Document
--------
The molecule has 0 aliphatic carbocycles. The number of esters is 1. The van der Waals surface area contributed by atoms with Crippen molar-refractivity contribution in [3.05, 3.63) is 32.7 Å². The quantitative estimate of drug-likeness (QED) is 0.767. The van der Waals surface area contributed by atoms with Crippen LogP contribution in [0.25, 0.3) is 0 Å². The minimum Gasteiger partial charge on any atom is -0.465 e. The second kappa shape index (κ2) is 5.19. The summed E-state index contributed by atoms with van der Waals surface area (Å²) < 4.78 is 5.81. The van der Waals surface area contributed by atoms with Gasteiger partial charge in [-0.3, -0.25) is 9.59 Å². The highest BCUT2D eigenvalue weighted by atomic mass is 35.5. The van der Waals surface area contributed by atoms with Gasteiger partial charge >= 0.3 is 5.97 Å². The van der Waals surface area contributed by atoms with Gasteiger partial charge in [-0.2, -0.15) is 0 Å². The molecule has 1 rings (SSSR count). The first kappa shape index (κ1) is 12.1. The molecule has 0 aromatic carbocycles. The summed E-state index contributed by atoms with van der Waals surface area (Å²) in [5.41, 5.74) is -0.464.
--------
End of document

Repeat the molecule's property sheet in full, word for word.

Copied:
The molecule has 0 aliphatic carbocycles. The number of esters is 1. The van der Waals surface area contributed by atoms with Crippen molar-refractivity contribution in [3.05, 3.63) is 32.7 Å². The quantitative estimate of drug-likeness (QED) is 0.767. The van der Waals surface area contributed by atoms with Crippen LogP contribution in [0.25, 0.3) is 0 Å². The minimum Gasteiger partial charge on any atom is -0.465 e. The second kappa shape index (κ2) is 5.19. The summed E-state index contributed by atoms with van der Waals surface area (Å²) < 4.78 is 5.81. The van der Waals surface area contributed by atoms with Gasteiger partial charge in [-0.3, -0.25) is 9.59 Å². The highest BCUT2D eigenvalue weighted by atomic mass is 35.5. The van der Waals surface area contributed by atoms with Gasteiger partial charge >= 0.3 is 5.97 Å². The van der Waals surface area contributed by atoms with Gasteiger partial charge in [-0.2, -0.15) is 0 Å². The molecule has 1 rings (SSSR count). The first kappa shape index (κ1) is 12.1. The molecule has 0 aromatic carbocycles. The summed E-state index contributed by atoms with van der Waals surface area (Å²) in [5.41, 5.74) is -0.464.